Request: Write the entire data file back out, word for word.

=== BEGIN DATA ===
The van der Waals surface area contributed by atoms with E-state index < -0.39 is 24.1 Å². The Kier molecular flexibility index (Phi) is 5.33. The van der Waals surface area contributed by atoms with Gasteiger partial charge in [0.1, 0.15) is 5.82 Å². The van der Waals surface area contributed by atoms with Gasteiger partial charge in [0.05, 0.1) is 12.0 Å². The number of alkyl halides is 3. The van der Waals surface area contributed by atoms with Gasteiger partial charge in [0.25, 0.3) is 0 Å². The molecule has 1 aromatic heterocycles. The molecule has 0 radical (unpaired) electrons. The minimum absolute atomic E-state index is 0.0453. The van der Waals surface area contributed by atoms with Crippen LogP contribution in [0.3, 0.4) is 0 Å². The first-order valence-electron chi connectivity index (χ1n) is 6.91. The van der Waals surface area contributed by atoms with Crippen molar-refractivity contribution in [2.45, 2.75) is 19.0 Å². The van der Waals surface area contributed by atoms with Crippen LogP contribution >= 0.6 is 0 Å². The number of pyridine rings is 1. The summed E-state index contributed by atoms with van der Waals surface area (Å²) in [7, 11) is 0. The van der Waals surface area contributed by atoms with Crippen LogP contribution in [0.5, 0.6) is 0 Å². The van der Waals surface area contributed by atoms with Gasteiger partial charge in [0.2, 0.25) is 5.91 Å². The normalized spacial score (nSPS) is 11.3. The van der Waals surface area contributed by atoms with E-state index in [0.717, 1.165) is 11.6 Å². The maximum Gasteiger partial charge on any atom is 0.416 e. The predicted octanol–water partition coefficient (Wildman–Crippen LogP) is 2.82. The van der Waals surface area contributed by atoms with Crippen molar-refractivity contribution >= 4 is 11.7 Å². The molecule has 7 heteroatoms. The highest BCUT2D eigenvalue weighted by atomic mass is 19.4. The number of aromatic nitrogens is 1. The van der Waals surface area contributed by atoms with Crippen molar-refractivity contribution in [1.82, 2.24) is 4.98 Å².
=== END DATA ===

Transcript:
The van der Waals surface area contributed by atoms with E-state index < -0.39 is 24.1 Å². The Kier molecular flexibility index (Phi) is 5.33. The van der Waals surface area contributed by atoms with Gasteiger partial charge in [0.1, 0.15) is 5.82 Å². The van der Waals surface area contributed by atoms with Gasteiger partial charge in [0.05, 0.1) is 12.0 Å². The number of alkyl halides is 3. The van der Waals surface area contributed by atoms with Gasteiger partial charge in [0.25, 0.3) is 0 Å². The molecule has 1 aromatic heterocycles. The molecule has 0 radical (unpaired) electrons. The minimum absolute atomic E-state index is 0.0453. The van der Waals surface area contributed by atoms with Crippen LogP contribution in [0.3, 0.4) is 0 Å². The first-order valence-electron chi connectivity index (χ1n) is 6.91. The van der Waals surface area contributed by atoms with Crippen molar-refractivity contribution in [2.45, 2.75) is 19.0 Å². The van der Waals surface area contributed by atoms with Crippen LogP contribution >= 0.6 is 0 Å². The number of pyridine rings is 1. The summed E-state index contributed by atoms with van der Waals surface area (Å²) in [7, 11) is 0. The van der Waals surface area contributed by atoms with Crippen LogP contribution in [0.5, 0.6) is 0 Å². The van der Waals surface area contributed by atoms with Gasteiger partial charge in [0.2, 0.25) is 5.91 Å². The normalized spacial score (nSPS) is 11.3. The van der Waals surface area contributed by atoms with E-state index in [0.717, 1.165) is 11.6 Å². The maximum Gasteiger partial charge on any atom is 0.416 e. The predicted octanol–water partition coefficient (Wildman–Crippen LogP) is 2.82. The van der Waals surface area contributed by atoms with Crippen molar-refractivity contribution >= 4 is 11.7 Å². The molecule has 7 heteroatoms. The highest BCUT2D eigenvalue weighted by atomic mass is 19.4. The number of aromatic nitrogens is 1. The van der Waals surface area contributed by atoms with Crippen molar-refractivity contribution in [1.82, 2.24) is 4.98 Å².